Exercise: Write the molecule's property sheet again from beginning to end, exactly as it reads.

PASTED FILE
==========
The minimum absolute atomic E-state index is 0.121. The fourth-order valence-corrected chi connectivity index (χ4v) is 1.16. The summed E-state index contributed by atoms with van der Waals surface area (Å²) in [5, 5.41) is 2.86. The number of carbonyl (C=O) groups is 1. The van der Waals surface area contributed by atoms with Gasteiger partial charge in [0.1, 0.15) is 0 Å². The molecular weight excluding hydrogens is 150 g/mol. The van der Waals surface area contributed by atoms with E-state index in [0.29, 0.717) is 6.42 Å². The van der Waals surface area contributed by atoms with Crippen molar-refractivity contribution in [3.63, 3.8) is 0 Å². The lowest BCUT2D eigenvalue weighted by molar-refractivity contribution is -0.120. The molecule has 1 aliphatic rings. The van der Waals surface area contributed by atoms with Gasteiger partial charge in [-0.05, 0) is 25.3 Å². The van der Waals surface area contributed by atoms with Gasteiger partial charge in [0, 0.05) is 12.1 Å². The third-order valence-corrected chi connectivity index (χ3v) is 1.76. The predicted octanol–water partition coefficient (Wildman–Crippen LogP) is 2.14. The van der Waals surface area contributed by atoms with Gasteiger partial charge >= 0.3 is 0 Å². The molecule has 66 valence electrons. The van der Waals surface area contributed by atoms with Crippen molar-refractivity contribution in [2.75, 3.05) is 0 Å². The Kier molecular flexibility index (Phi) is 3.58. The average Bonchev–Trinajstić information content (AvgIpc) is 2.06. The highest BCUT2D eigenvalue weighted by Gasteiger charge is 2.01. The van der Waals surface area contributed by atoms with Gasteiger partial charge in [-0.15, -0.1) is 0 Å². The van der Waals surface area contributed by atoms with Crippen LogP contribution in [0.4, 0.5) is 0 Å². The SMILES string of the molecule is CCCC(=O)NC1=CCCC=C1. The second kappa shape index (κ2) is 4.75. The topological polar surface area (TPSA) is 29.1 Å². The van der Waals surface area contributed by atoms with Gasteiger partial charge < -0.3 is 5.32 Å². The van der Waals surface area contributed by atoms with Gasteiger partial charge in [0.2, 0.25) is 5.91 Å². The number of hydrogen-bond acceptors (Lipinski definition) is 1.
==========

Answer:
The minimum absolute atomic E-state index is 0.121. The fourth-order valence-corrected chi connectivity index (χ4v) is 1.16. The summed E-state index contributed by atoms with van der Waals surface area (Å²) in [5, 5.41) is 2.86. The number of carbonyl (C=O) groups is 1. The van der Waals surface area contributed by atoms with Gasteiger partial charge in [0.1, 0.15) is 0 Å². The molecular weight excluding hydrogens is 150 g/mol. The van der Waals surface area contributed by atoms with E-state index in [0.29, 0.717) is 6.42 Å². The van der Waals surface area contributed by atoms with Crippen molar-refractivity contribution in [3.63, 3.8) is 0 Å². The lowest BCUT2D eigenvalue weighted by molar-refractivity contribution is -0.120. The molecule has 1 aliphatic rings. The van der Waals surface area contributed by atoms with Gasteiger partial charge in [-0.05, 0) is 25.3 Å². The van der Waals surface area contributed by atoms with Gasteiger partial charge in [0, 0.05) is 12.1 Å². The third-order valence-corrected chi connectivity index (χ3v) is 1.76. The predicted octanol–water partition coefficient (Wildman–Crippen LogP) is 2.14. The van der Waals surface area contributed by atoms with Gasteiger partial charge >= 0.3 is 0 Å². The molecule has 66 valence electrons. The van der Waals surface area contributed by atoms with Crippen molar-refractivity contribution in [2.75, 3.05) is 0 Å². The Kier molecular flexibility index (Phi) is 3.58. The average Bonchev–Trinajstić information content (AvgIpc) is 2.06. The highest BCUT2D eigenvalue weighted by Gasteiger charge is 2.01. The van der Waals surface area contributed by atoms with Gasteiger partial charge in [-0.15, -0.1) is 0 Å². The van der Waals surface area contributed by atoms with Crippen LogP contribution in [0.4, 0.5) is 0 Å². The SMILES string of the molecule is CCCC(=O)NC1=CCCC=C1. The second kappa shape index (κ2) is 4.75. The topological polar surface area (TPSA) is 29.1 Å². The van der Waals surface area contributed by atoms with Gasteiger partial charge < -0.3 is 5.32 Å². The van der Waals surface area contributed by atoms with Gasteiger partial charge in [0.2, 0.25) is 5.91 Å². The number of hydrogen-bond acceptors (Lipinski definition) is 1.